JL: I had to research methods of execution in the Midwest during the Great Depression for a story called “Riding the Lightning”. I ended up on some very strange websites while doing so. Fortunately, my daughter gave me a t-shirt which says, ‘Ignore my browsing history, I’m a writer, not a serial killer’. For the Gambrell books, I looked through sailing resources all the way from the Junior Golden Book of Sailing to actual sailing manuals. The Visual Dictionary is an excellent place to look at the names of things for boats and ships, along with a coloring book I snagged at a garage sale. I’m not proud.

JSC: What is your writing Kryptonite?

JL: Going online for anything. I used to spend far too much time on MSN comment boards, but now do that on Quora and Newsweek. However, I do wait till most everything is done before getting on FFXIV. Right now I’m in the middle of a project for the local political party which is cutting into my actual writing time—it’s not that time consuming, but I get terribly distracted.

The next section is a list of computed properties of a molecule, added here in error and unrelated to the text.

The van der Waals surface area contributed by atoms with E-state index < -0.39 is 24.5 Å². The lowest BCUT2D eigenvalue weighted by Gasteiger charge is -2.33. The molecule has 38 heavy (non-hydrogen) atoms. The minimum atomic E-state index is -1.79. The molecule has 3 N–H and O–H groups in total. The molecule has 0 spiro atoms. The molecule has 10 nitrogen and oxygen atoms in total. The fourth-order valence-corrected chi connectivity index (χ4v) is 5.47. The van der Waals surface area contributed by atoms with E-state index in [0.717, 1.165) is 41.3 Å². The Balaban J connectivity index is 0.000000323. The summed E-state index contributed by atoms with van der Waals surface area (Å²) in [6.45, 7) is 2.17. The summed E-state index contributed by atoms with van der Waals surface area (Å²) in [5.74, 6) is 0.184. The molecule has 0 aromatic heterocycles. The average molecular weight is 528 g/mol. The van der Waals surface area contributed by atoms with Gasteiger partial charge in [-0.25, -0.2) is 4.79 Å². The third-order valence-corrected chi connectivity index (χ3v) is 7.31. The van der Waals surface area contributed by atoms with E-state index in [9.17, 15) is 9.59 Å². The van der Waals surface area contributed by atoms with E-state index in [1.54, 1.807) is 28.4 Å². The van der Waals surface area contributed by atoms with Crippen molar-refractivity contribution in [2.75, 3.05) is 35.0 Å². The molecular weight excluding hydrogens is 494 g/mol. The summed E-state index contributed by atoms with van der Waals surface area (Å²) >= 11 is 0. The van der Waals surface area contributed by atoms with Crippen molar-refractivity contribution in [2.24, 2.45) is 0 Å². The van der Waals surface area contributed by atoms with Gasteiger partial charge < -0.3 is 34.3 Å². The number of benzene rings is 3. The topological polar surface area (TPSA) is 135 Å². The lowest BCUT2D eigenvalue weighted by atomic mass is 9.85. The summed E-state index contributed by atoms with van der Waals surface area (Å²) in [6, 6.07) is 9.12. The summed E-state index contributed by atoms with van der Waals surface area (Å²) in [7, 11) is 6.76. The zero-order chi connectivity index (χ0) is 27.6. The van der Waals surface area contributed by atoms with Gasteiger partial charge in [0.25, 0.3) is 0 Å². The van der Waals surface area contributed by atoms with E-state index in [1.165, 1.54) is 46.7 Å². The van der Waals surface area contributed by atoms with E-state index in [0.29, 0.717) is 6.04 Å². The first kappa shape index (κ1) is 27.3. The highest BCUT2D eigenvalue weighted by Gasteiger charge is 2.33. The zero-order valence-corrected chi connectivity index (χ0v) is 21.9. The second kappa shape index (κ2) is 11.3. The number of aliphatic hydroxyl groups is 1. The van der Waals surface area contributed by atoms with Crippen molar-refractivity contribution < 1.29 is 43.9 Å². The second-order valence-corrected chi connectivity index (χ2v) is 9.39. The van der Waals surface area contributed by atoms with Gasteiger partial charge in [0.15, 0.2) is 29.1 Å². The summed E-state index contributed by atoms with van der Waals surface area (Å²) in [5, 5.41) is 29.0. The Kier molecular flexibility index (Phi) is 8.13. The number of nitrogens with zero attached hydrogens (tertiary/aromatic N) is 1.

JSC: If you could tell your younger writing self anything, what would it be?

JL: Take an iron supplement, and some herbal supplements I now use. Get more sleep. While the kids are young, realize that this too will pass and that you will have time later on. Do more outlining while in waiting rooms and the middle of other things (though I did some of that while younger anyway). Put up better boundaries for certain things in my life. And definitely get more sleep.

JSC: Do you read your book reviews? How do you deal with bad or good ones?